With a name like witch hazel, you must be thinking this shrub has got to be connected to witchcraft somehow, and to the belief of many, it is. It’s been said that back when the English settled America they found the Native Americans using witch hazel for many medicinal purposes. The Native Americans would boil extracts from witch hazel leaves into water and would call the solution “magic water”. It was thought it would cure almost anything, from minor cuts to gigantic tumors (Raczka et al. 2012). As you have read on the interactions page, these healing powers could be true! Although many today do not
believe these healing powers to be magic, but rather science.

So if there are no magical healing powers associated with witch hazel then how did it get its name? It is now believed that the name witch hazel came from the Old English language where it was originally named “wych hazel”, where wych meant bendable. This was used to name witch hazel because of the bendiness of its branches. Because of witch hazel’s bendable branches it was often used by English settlers as a “divining fork” (Raczka et al. 2012) . A branch shaped as a “V” was held by a settler while he walked around the forest searching for underground water. It was said that when water was near the branches would bend towards the ground and the settler would now to dig there.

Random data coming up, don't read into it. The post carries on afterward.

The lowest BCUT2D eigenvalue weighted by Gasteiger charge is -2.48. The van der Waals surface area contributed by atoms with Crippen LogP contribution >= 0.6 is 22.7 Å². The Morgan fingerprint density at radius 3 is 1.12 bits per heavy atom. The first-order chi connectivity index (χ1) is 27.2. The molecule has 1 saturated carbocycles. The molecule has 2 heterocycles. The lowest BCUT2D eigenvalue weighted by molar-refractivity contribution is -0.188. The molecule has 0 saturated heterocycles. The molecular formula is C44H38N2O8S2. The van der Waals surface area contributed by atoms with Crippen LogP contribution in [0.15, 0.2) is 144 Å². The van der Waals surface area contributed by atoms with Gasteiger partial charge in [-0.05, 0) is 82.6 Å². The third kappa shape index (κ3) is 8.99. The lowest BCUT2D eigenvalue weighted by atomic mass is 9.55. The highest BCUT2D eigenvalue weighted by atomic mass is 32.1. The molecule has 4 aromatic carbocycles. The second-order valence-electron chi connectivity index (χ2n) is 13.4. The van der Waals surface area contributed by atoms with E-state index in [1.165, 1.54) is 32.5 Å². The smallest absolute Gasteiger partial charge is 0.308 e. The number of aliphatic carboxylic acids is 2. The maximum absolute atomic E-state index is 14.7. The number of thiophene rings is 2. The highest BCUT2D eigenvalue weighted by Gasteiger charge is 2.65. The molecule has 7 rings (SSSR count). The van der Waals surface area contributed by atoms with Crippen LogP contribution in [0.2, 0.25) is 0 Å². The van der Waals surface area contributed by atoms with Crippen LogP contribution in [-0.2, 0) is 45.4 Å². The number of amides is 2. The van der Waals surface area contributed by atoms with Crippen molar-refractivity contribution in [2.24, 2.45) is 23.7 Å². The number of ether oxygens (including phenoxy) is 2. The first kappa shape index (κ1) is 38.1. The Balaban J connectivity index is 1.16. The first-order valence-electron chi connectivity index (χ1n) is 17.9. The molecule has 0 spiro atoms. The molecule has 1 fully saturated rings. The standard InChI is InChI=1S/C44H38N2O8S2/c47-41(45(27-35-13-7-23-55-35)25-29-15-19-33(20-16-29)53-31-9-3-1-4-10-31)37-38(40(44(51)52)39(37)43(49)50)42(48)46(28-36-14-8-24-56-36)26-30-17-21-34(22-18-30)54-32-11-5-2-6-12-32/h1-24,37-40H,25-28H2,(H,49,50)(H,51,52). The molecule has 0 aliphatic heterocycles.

Doswing wand
The picture to the left shows a witch hazel twig being used as a divining fork.


You can believe what you want about the naming of the witch hazel, but both theories seem a little spooky to me! To go back to the homepage click here!